Maybe Charlie Brown was onto something. Whether you’re moving over the holidays or simply caught up in the holiday bustle, the feelings of happiness we expect at this time of year may not come as easily as we hope. There’s nothing wrong with you or Charlie Brown. We simply need some guidance on how to feel happier by learning how to spend money effectively over the holiday season. Fortunately, the authors of the book, Happy Money: The Science of Happier Spending, give us a roadmap with five principles to happier spending.
Once you get past a certain income level, which in the United States is $75,000 annually, making more money doesn’t make you any happier. So, Elizabeth Dunn and Michael Norton set out to answer the question, “What if people spent their money differently – and better?” Or, put another way, can we buy happiness if we buy the right things?
Buy Experiences Instead of Things to Feel Happier
For my husband’s most recent birthday, we decided to forego gifts. Instead, we took the family indoor skydiving where the five of us learned to fly. As I watched my kids levitate off the ground, I gripped my husband’s hand. I thought dropping into the wind tunnel face first would be nerve-wracking, but that was nothing compared to watching my kids do it . . . and then seeing them bounce around through the air. After each round, we all cheered, slapped high-fives down the row and we shuffled down to our new spot on the bench. The exhilaration bonded us and it was much more exciting than some new ties for Dan.
There are a few reasons Dunn and Norton claim that buying experiences will make you happier than buying things. For one, we quickly get accustomed to new things, so the excitement from that big screen TV or your new car will eventually begin to wear off. More importantly, though, “Research shows that experiences provide more happiness than material goods in part because experiences are more likely to make us feel connected to others” (p. 7). Buying experiences also gives us a unique opportunity to create a story we can reflect upon later. Therefore, this holiday and moving season, spend money on creating memories with family and friends instead of focusing on spending on material items.
Make It a Treat
The second principle to happier spending is the idea of appreciating life’s small joys. I talk a lot about decluttering before a move. Aside from the cost and time savings of moving unwanted items, you are also left with only those items that make you happy. This (somewhat) minimalist approach will make you happier. Dunn and Norton explain, “Abundance, it turns out, is the enemy of appreciation” (p. 27). Additionally, “People who describes themselves as voluntary simplifiers do report greater happiness” (p. 35).
The message in Happy Money is to avoid profound self-denial and to rely on treats instead. Small changes in consumption can make a difference. For example, instead of chugging a cup of Starbucks every day to make it through the day, get it every other day and savor it as a treat. If you’re getting ready for a move, reward yourself at the end of the day with a piece of chocolate.
To Feel Happier, Buy Time
If you could buy part of your life back, Happy Money recommends using your money to change the amount of time you spend on three key activities: “commuting, watching television, and hanging out with friends and family” (p. 63).
If you’re moving, this is the perfect time to reconsider your commute. According to Happy Money, saying “yes” to that job offer with an hour-long commute each way is equally detrimental to your happiness as having no job at all (p. 64). While you may think it’s in your family’s best interest for you to make a longer commute to your new job, research shows this isn’t the case. In fact, research shows that spouses report a lower level of happiness when their spouse has a longer commute (p. 64). Even if you’re already settled, try to find ways to change your commute to improve your happiness.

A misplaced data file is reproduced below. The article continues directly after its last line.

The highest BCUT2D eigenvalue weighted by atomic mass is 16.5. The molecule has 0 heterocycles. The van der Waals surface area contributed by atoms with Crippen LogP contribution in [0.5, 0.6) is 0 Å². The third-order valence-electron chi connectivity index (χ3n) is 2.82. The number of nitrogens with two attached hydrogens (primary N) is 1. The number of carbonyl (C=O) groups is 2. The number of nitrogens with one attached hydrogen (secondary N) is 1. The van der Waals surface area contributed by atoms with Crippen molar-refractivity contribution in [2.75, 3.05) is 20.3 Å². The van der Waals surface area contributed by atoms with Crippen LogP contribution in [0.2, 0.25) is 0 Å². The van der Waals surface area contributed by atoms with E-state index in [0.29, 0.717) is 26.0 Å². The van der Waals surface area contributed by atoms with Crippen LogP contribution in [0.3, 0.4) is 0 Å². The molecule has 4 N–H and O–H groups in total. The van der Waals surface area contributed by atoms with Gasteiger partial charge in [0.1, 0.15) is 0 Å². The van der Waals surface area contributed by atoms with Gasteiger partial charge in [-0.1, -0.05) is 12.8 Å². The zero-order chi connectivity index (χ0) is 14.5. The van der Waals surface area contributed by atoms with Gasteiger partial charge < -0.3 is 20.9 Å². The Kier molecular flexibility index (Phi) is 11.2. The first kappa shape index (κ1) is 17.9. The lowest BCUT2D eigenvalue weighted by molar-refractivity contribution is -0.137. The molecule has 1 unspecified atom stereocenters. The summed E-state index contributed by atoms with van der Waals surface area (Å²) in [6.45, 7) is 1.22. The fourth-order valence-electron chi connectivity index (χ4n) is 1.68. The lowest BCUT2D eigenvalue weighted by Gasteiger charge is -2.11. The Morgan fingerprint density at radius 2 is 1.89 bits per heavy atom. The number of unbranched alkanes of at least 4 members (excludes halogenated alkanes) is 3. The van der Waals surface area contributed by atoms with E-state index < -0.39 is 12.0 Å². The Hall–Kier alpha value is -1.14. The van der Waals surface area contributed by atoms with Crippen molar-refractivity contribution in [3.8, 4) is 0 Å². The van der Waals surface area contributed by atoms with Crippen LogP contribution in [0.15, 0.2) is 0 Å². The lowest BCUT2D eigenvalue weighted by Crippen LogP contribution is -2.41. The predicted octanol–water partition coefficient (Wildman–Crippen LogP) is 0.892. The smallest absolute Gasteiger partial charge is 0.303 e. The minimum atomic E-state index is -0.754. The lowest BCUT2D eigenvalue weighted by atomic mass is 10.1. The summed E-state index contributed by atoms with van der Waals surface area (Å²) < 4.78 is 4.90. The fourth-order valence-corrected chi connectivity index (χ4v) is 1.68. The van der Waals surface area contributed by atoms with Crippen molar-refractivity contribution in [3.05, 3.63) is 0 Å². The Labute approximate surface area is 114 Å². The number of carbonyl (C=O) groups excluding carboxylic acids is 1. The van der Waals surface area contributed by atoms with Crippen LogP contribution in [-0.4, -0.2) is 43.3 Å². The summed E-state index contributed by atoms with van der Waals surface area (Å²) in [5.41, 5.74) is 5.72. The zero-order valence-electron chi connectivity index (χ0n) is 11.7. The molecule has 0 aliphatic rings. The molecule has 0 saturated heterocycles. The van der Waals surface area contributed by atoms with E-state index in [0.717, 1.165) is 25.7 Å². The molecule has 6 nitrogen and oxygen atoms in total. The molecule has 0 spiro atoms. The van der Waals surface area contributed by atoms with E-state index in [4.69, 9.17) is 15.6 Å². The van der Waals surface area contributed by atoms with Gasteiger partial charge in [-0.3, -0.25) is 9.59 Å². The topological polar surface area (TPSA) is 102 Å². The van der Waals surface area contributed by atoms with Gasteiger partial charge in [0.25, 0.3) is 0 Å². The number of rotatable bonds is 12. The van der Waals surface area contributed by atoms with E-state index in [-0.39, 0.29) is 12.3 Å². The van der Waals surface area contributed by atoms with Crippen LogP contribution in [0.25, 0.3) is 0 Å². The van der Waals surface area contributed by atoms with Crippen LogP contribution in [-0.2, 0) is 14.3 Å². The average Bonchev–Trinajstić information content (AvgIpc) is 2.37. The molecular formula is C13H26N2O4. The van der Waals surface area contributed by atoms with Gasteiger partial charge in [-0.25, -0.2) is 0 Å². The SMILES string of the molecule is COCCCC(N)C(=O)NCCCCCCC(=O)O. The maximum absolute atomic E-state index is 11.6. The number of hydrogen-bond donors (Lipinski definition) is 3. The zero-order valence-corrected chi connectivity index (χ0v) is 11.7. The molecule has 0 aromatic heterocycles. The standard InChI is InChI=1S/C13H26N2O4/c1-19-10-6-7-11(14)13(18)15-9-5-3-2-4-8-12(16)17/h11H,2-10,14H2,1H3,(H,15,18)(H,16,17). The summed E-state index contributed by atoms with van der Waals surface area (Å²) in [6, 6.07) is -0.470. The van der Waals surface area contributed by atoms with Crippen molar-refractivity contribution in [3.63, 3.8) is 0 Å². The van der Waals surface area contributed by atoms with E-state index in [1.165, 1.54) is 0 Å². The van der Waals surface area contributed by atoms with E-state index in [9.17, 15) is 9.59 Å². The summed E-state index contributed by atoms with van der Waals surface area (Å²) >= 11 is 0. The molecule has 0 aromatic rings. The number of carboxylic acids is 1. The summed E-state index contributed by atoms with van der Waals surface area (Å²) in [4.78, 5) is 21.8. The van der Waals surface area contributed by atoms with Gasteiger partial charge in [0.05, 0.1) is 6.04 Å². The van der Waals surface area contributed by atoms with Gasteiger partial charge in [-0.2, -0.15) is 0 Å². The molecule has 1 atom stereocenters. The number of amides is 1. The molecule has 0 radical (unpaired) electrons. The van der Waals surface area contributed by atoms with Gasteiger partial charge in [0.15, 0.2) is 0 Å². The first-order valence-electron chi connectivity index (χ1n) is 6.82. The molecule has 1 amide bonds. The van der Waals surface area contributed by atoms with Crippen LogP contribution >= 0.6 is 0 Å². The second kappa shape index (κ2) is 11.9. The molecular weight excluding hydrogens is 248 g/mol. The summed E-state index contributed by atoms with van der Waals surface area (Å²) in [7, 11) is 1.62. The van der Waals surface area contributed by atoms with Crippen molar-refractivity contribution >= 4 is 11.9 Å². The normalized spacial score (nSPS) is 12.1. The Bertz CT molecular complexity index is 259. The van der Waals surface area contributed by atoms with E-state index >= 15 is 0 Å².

Pay Now, Consume Later
Delayed gratification will make you happier. Waiting, even just a little while, to eat that piece of chocolate will make you savor it even more when you do indulge. The same is true for vacation planning. You derive joy from the anticipation.
If you are moving over the holidays, reconsider whether it’s important for you to receive that new sweater under the Christmas tree. Instead, order a few treats to arrive after you move to your new place. Better yet, purchase a gift certificate for a restaurant in your new city or tickets to an upcoming event. Since you paid for the item in the past, it allows for guilt-free enjoyment of the activity. It’s like an all-inclusive vacation where you feel like you’re dining for free. It just makes it more fun.
Invest In Others
Last week I shopped at Homegoods for some last minute holiday decorations. At checkout the cashier asked me if I would donate to the St. Jude’s Children’s Research Hospital. In the past, I may have passed. My husband and I track our charitable spending by donating a certain amount all at once. However, after reading Happy Money, I decided making even a small donation can make a difference not only to the organization, but also to my own happiness. Research shows that it doesn’t matter how much you invest in others. Even a $5 donation can make you feel happier.
There’s also a domino effect with charitable spending. When you contribute to a campaign on Facebook, your friends see your contribution and they may consider making a donation as well. At Homegoods, the cashier rang a bell and everyone clapped. We were all in this together, helping out the kids at St. Jude’s. It felt good to give back. So, while you may be strapped for cash at this time of year, you can buy happiness by spending that money on others.
Reference: Dunn, Elizabeth and Michael Norton. Happy Money: The Science of Happier Spending. New York: Simon & Schuster, 2013.